|Aaron Archer defended his MSEE Technical Report on May 1|
|May 10, 2005|
Aaron Archer presents his MSEE Technical Report final oral defense on May 11th at 9:00am in 1304 McGavran-Greenberg. Full details follow.
An Evaluation of the Influence of SUVA on the Removal of TOC and TOX Precursors by Enhanced Coagulation Based on Laboratory Studies and an Analysis of the ICR Database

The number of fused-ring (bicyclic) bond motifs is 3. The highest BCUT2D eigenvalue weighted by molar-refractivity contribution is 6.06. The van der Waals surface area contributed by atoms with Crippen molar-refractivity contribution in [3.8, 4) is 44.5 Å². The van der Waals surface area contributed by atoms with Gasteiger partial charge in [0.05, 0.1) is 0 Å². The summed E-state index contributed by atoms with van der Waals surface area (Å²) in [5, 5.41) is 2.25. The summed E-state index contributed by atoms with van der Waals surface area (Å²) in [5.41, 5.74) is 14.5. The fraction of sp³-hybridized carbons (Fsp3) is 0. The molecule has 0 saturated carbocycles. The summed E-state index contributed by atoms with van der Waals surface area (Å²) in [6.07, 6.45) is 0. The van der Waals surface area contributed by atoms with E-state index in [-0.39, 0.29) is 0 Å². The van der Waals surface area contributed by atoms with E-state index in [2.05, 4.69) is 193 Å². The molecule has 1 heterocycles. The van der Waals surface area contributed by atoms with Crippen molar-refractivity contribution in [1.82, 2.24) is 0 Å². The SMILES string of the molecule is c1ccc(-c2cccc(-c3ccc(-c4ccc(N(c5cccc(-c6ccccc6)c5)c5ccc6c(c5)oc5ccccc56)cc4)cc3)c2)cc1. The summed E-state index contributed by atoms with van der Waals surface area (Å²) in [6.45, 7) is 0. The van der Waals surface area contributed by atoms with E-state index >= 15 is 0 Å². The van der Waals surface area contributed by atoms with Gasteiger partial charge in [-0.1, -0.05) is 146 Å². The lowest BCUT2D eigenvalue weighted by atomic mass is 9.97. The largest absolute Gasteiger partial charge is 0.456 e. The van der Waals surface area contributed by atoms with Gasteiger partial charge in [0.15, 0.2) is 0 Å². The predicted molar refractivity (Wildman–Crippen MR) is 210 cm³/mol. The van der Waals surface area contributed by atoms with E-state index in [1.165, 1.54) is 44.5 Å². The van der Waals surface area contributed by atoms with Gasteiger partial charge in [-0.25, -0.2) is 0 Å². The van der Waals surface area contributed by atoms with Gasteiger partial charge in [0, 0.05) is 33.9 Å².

The objective of this research was to examine relationships between specific ultraviolet absorbance (SUVA) and the amenability of water to organics removal by enhanced coagulation, and to demonstrate that the extent of removal of total organic carbon (TOC), UV-absorbing organics, and disinfection by-product precursors is a function of the raw water SUVA value. Enhanced coagulation is considered to be the Best Available Technology for the removal of disinfection by-product (DBP) precursors. Enhanced coagulation is also mandated by the Stage 1 Disinfectants/Disinfection By-Products Rule, whereby specific TOC removal requirements are prescribed for the control of unidentified halogenated DBPs of potential public health concern. Theory and previous studies suggest that SUVA (defined as UV254 normalized with respect to dissolved organic carbon) is a useful indicator of the characteristics of dissolved organic matter in relation to its amenability to removal by coagulation and its reactivity with chlorine. Data collected and assimilated under the Information Collection Rule, the largest nationwide water quality survey ever conducted, were analyzed to investigate the association between raw water SUVA values and the removal of organics by utilities when grouped with respect to their position in the Enhanced Coagulation matrix. Thereafter, twenty-seven waters were collected from different utilities across the U.S. for laboratory analysis and experimentation to verify and expand on the findings from the Information Collection Rule database analysis. Three waters were obtained for each element of the 3x3 enhanced coagulation matrix. Jar tests were performed on each of the waters to determine the requisite alum dose for TOC removal in accordance with the enhanced coagulation Guidance Manual. Each of the waters was then treated with the requisite alum dose and subsequently chlorinated under uniform formation conditions, along with the corresponding raw water, to examine the impact of source water quality and enhanced coagulation on the reduction in total organic halide (TOX) formation potential of the water.